Happy f—ing birthday.
But after the firestorm of publicity in response to the recent leaks, I’m increasingly optimistic that momentum is building for a change.
If you’re tired of the TSA to electronically strip-searching us, abusing and humiliating people, making kids cry, and wasting billions of dollars on technology that doesn’t actually make us more secure, make sure to file your comments by Monday June 24 at 11:59 p.m. You can theoretically submit comments online via regulations.gov (although as I write this the site isn’t working), or by FAX or mail. See the first reply to this post for more about how to file comments.
With less than two weeks left to comment on the ‘nude body scanners’ in airports — and civil liberties on the front pages — it’s time for a final push to get the word out. So a loose coalition of grassroots volunteers and privacy and civil liberties organizations is calling for a “Day of Action” on Monday June 17. If you’re sick and tired of wasting billions of dollars and giving up your rights and dignity whenever toy fly, read on for how you can help — and why it matters.
Effective comments – and why they matter
Back in 2010, EPIC sued the Department of Homeland Security to prevent the “advanced imaging technology” (aka nude body scanners) from being used as primary screening in airports. The court ruled against them on most counts, but agreed that the TSA had violated the law by failing to get public feedback before introducing the machines. The TSA finally started the ‘rulemaking process’ in March this year, and the deadline is on June 24.
People and organizations can submit comments online via regulations.gov, or by FAX or mail (see the first comment for information on FAX and mail). The number of comments sent in to the TSA matter. If the TSA doesn’t get a lot of comments, they’ll say it shows that most people don’t have any problem with the body scanners or TSA’s other security procedures. But if there’s a much more vocal response, it’s much harder for the TSA to ignore them – they’re required by law to reply to all the issues that are brought up in the commenting period.
Airline passengers have been walking through full-body scanners for nearly five years, but only now are fliers getting a chance to officially tell the federal government what they think about the screening machines.
In response to a lawsuit, the U.S. Court of Appeals for the District of Columbia circuit ruled that the Transportation Security Administration could continue to use the scanners as a primary method of screening passengers. But the court ordered the TSA to give the public a 90-day comment period, which the agency did not do when it launched the scanning program.
The TSA began the comment period online in March, and so far it has been getting an average of 26 comments a day — nearly all of which blast the TSA and the scanners for a variety of reasons.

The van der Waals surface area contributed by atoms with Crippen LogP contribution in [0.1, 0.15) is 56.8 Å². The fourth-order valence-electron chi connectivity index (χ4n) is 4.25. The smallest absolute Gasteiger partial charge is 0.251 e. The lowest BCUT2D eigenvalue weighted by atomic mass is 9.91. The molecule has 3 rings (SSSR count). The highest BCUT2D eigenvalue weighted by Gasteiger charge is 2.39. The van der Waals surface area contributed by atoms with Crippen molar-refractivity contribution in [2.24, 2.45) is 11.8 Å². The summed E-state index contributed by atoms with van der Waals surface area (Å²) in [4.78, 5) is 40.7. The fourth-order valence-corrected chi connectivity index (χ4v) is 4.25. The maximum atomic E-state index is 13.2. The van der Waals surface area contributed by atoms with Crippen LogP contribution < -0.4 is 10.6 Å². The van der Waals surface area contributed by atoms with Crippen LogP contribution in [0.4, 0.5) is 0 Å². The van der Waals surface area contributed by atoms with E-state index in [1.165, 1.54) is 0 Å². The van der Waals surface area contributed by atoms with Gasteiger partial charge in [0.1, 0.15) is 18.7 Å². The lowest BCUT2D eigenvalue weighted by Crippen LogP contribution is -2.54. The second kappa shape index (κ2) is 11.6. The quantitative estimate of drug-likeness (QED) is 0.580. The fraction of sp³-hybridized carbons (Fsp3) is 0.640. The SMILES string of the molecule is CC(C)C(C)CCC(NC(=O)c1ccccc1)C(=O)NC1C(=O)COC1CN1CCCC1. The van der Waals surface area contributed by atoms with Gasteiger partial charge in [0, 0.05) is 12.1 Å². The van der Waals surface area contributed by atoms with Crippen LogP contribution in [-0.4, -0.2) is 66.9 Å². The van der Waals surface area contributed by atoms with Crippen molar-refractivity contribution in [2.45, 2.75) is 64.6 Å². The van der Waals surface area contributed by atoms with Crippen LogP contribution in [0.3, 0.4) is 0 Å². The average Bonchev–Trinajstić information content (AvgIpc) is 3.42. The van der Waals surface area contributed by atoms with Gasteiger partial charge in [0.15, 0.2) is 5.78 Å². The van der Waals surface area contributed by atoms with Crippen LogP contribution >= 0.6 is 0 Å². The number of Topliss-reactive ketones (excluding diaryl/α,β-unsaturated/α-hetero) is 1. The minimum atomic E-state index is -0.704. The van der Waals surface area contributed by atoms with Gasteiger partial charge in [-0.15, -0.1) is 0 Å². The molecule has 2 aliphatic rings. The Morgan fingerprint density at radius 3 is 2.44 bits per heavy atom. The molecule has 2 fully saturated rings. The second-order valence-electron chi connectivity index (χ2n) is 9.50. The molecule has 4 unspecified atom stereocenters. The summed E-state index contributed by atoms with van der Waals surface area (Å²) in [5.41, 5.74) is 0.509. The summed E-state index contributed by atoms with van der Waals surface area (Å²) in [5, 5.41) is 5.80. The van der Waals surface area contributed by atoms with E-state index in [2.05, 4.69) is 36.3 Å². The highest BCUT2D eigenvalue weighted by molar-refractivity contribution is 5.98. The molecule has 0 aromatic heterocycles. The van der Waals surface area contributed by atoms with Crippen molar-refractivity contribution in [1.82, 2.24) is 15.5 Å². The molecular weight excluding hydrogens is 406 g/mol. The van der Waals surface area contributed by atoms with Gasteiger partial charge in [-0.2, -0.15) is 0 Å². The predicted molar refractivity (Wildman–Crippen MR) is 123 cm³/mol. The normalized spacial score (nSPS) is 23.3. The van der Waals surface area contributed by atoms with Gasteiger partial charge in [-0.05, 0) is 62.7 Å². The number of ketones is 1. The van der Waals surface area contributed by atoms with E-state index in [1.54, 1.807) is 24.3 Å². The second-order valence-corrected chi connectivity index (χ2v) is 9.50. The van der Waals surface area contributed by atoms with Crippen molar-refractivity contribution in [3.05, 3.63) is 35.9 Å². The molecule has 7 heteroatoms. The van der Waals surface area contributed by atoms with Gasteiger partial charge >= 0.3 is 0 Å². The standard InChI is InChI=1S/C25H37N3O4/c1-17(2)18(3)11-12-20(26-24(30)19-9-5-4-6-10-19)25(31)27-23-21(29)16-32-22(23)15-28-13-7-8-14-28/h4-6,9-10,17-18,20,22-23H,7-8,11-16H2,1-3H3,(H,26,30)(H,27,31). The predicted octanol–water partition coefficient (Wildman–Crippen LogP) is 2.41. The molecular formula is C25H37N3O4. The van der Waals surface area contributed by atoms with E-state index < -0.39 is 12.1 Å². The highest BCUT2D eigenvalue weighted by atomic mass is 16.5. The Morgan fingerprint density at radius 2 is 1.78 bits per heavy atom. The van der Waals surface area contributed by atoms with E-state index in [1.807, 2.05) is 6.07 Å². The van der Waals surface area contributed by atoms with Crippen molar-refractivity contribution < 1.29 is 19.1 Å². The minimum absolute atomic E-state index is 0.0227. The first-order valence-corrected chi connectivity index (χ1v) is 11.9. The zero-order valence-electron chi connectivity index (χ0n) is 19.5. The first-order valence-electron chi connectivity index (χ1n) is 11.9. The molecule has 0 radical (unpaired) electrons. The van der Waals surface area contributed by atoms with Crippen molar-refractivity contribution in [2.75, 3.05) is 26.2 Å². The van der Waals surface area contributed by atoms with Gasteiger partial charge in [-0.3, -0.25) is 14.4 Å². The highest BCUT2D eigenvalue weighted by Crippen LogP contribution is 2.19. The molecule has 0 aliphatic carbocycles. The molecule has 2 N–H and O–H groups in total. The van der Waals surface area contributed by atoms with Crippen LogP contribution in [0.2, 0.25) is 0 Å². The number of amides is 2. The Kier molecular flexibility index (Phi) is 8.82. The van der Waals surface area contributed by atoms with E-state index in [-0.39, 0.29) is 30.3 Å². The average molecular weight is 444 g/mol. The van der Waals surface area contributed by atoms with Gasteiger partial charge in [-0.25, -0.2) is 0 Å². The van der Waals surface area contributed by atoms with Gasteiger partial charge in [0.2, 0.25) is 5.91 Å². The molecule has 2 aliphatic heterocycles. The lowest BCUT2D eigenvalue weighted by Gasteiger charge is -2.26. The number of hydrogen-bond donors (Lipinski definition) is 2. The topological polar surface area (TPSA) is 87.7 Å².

– Hugo Martin, Public Gets Chance to Comment on TSA’s Full-body scanners, LA Times, April 21
There are now over 4500 comments on regulations.gov, and sentiment continue to be overwhelmingly against the scanners. There are so many reasons to oppose them, it’s hard to know where to start: rights, effectiveness, cost, fairness, culture … see the Twitter Privacy chat discussion or EPIC’s preliminary analysis (PDF) for more details. So it’s a golden opportunity for the loose but broad coalition fighting for a more sensible and less abusive approach to airport security to get the word out about the commenting period and encourage people to submit their own comments.
This is one of the situations where numbers are important. If the TSA only gets a small number of comments, they’ll say it shows that most people don’t have any issues and it’s only a “tiny but vocal” minority who is complaining. But if there are a lot of comments, it’s much harder for the TSA to ignore them (they’re required by law to reply to all the issues that are brought up in the commenting period). A loud enough outcry is likely to get media coverage and maybe even help politicians realize that hey, there’s an issue here that can make them very popular with their constituents!
So to start with, please file your own comments. The most effective comments use your own language, instead of cut-and-paste boilerplate. EPIC recommends that commenters support “Regulatory Alternative #3″ (the use of walk through metal detectors and explosive trace detection devices), support the right of passengers to opt out, describe the devices as “Nude Body Scanners”, and include personal experiences. See below for instructions on how to use the regulations.gov to submit comments — as well as how to send them in by FAX or mail if you prefer.
Once you’ve done that, here are a few easy ways you can help get the word out:
- Share links on Facebook, Tumblr, Twitter, Google+, and whatever social networks you hang out on. A few good links to share: EPIC’s summary page, the direct link to the “docket” on regulations.gov, and the Slashdot thread, articles from Mashable and the Verge, or this blog post!
- Email links to people and mailing lists you think will be interested.
- Look for tweets on the #tsacomments and #tsa hashtags (or from @TSAComments) and retweet them
- Look for good comments on regulations.gov, and tweet them or share them on your favorite social networks.
- If you blog, write a short post. Consider including your comments (or at least excerpts from them), and make sure to include a link to the regulations.gov page.
- Sign up for Reddit, and vote up TSA-related stories. [Why Reddit? It's been a hotbed of activism on other civil liberties issues like SOPA and CISPA, and there's a lot of political discussion there as well, so there are likely to be a lot of allies there.]